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  • Writer's pictureDr. Paul Schmidt

Friendship -- An Endangered Treasure

Do you have a true friend?  What is a true friend to you, anyway?  To me, a true friend is someone you can count on—to be there for you, to help you out of trouble, to believe in you, to keep your secrets, to have your back, to tell you the truth, to love your family and friends, and to have fun with.

Such friendships, even in marriage, are more and more rare.  Increasingly people are lonely for a friend who really knows them.  An excellent journal study found that “Americans have been experiencing a loss of friendships since 1985, both in the quality and quantity of confidants.”  Now 25% of all Americans have no confidants, and the average total number of confidants per citizen has dropped from four to two in the last 25 years.

Several trends in society are working against genuine friendship that doesn’t play games.  We’re spending more and more time watching TV and movies.  We’re watching others live lives and have friendships that our own real lives can’t compete with.  As with life in general, friendship has become for too many people a spectator sport.

Technology is seducing us all into virtual relationships.  In cyberspace and by cell phone, we relate to people’s images and expressions without actually doing things with them.  We have so many virtual friends we don’t feel our need for a true friend.

Mobility is another enemy of true friendship.  People are changing marriage partners, jobs, churches, and houses so much more often that friendships are being pulled up by the roots and lost in the shuffle.

We work too much.  Americans work longer hours and years and careers than nearly all other developed countries.  As the pace of life keeps quickening, little time is left for the talks and activities of a true friendship. 

More Americans leaving home to work has popularized an old kind of companion, the work buddy.  Fine, but the problem is that more and more folks are friendly at work, and once they clock out, they become painfully private at home.  The need to keep one’s job makes honesty and loyalty secondary assets to entertainment.  Looking for true friendship at work is like trying to shop out in the woods, or looking for serenity at a mall.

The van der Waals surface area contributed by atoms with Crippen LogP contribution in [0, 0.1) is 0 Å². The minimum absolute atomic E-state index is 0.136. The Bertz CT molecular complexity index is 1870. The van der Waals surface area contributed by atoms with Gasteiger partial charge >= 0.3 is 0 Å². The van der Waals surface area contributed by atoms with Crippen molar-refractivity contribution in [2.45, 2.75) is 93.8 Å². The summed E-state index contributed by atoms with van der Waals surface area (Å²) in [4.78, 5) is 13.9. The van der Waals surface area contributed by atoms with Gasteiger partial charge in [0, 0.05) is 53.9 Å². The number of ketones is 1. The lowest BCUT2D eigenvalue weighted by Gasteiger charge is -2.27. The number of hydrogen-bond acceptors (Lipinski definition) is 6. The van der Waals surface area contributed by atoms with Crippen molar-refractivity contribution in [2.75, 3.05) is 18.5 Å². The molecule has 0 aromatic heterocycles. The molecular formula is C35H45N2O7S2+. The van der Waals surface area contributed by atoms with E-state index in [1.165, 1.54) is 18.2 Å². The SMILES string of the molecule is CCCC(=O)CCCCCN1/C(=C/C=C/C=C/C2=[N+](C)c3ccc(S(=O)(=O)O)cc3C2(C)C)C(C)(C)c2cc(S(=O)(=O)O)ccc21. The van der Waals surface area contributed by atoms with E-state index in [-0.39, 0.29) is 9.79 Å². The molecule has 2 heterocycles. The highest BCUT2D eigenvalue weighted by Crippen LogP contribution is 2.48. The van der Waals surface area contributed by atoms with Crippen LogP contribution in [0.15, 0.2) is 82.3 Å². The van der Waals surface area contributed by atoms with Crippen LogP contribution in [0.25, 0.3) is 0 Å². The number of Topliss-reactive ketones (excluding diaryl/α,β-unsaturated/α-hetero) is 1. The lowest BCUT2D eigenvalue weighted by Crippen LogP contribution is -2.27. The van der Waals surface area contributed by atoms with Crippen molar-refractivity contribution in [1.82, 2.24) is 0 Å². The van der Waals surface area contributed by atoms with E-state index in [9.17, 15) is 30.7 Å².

Besides the Hollywood friendship, the work buddy and the virtual techno-friendship, another counterfeit version of a true friendship has emerged in the last two generations—the rising popularity of opposite-sex friendships.  Like friendships in school with people who do drugs, you don’t have to look for opposite-sex friendships.  They will find you when you don’t have a true friend, and offer a fun, pain-killing escape from the reality of facing your problems head-on.  The jealousy and emotional dependency inherent in opposite-sex relationships also make them natural enemies of the true friendships you can make with the same sex, and especially with your main squeeze at home.

But next to faith in God, living in a free country, and perhaps health, I don’t think of anything that contributes as much to the quality of life than having at least one true friend, in your marriage, or in a same-sex friendship.

To find true friendship, establish your motivation first.  Look again at your life and at this society.  Instead of seeing them as providing alternatives to friendship, look at them as injuring your heart and soul.  Then they become incentives for working all the harder to start, build and renew genuine friendships. 

To find a true friend, you have to be a true friend.  Pick a candidate like your spouse or an old buddy.  Start showing appreciation for the good old times you have had together in the past.  Begin again to share with each other the gifts of friendship mentioned in the first paragraph.

Then crank up the volume.  Make some time available to renew your investment in these things.  Winter is a lonely time when people feel the need for friends more than usual.  To strike while the iron is hot, make friends while the weather’s not.

So if you have an old friendship that once was golden, or the haunting memory of a once-rich emotional bond with your spouse that has gotten lost in the rubble of your busy lives, you may well have a buried treasure, right in your backyard.  This would be a good time to dig it up.

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